I'm anxious to see what specific legislation the spring sitting of the Alberta Legislature will bring and what dynamic we'll see unfolding on both the government and opposition benches. Each group seems to have their own unique strengths as we head back into session. After today, though, we certainly seem to have a pretty clear direction.


  1. I think you may be confusing the Transportation mandate, there is a huge difference between "upgrading" as you mentioned, and "repaving and bridge repair." The difference being that roads have a 17 year shelf life, many of our roads have reached that point now and need to be fixed just to maintain their current function, so that does not at all refer to upgrading highways and twinning highways.

    Personally, i don't believe Hwy 63 deserves to be twinned at this time, eventually, yes, but there has been far too much media attention on it for the gov't to ignore it. It was another Klein promise that was made before looking at the facts. Thank god we now have a Premier who actually does things based on intelligent information and fact.

  2. Well, i'll admit the timing is bad for my comment, there was an accident on Hwy 63 today for petes sake. However the facts speak for themselves, Hwy 63 is statistically speaking BELOW the Provincial average in terms of accidents. What's further is that the number of cars per day on the HWY is far below the norm for twinning a highway (which is about 10 thousand per day). Hwy 63 is at about 7,000. So, i'm not saying not to twin it because the commitment has been made, but I just hope people realize it isn't being twinned because it's a "highway of death" it's being twinned because of a former Premier. that's all i'm saying!

  3. For all the repair needed on Highway 63, they might as well doing everything needed to make it safer. That includes twinning it. Driving 63 is a very bumpy ride and is in need of massive repaving. Why tie up the highway to repave and repair, only to tie it up again for the eventual twin? Hwy 63 is in need of urgent attention. Drive it a couple times and you will understand.

  4. Sad to see campaign promises already getting watered down. After 37 years in power, you'd think this government would know exactly what it could and couldn't do. Other than lie during a campaign that is.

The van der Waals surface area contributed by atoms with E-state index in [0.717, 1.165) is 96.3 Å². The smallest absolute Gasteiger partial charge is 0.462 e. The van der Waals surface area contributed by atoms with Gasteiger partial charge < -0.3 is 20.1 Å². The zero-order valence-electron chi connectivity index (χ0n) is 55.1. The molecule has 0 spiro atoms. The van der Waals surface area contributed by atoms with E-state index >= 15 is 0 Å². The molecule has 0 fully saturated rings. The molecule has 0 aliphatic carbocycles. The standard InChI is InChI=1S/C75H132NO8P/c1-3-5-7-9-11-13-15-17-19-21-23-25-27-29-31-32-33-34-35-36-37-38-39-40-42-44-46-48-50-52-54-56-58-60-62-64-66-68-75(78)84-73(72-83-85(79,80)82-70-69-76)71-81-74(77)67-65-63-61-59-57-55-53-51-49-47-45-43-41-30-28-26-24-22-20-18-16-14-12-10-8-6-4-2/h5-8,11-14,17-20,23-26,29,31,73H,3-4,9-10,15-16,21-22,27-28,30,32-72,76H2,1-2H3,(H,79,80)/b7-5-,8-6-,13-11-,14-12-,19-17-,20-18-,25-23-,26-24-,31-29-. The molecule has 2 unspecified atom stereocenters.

As for education, arguing against anything that makes it easier for people to get an education only comes from those who don't realize how much of a public benefit a post-secondary education is.

    Every extra year of education the populace has on average translates to about a 3% rise in the GDP of the region according to the OECD. Studies have shown that the Alberta government gets back between $4 and $21 for every dollar it invests in post-secondary education which comes from things like people who are better educated get better jobs and are unemployed less, so pay more taxes and use less social support. Better jobs also lead to less spent on healthcare as people can afford better food, have less work stress and more time to exercise, to less crime as people don't need to turn to it if they have better jobs, to more volunteerism and money given to charity since they're able to afford it, more successful entrepreneurship (ie, more jobs for everyone), and not least, a stronger likelihood of their own kids going to post-secondary with enough support from their parents that the virtuous cycle continues for free.

    I also find it interesting that the action on the environment is a propaganda exercise rather than.. well.. action.

    As for the unique dynamic between government and opposition.. let's get real. With so little opposition to raise any kind of voice, the dynamic is going to be that the tories are going to show up for the show, and then go do whatever the hell it is they wanted to do in the first place -- and if Albertans have complaints.. well.. they should have thought of that during the election.

    About the only thing good to come out of this supermajority will be that with so little response, it'll be harder than usual for them to gerrymander the ridings.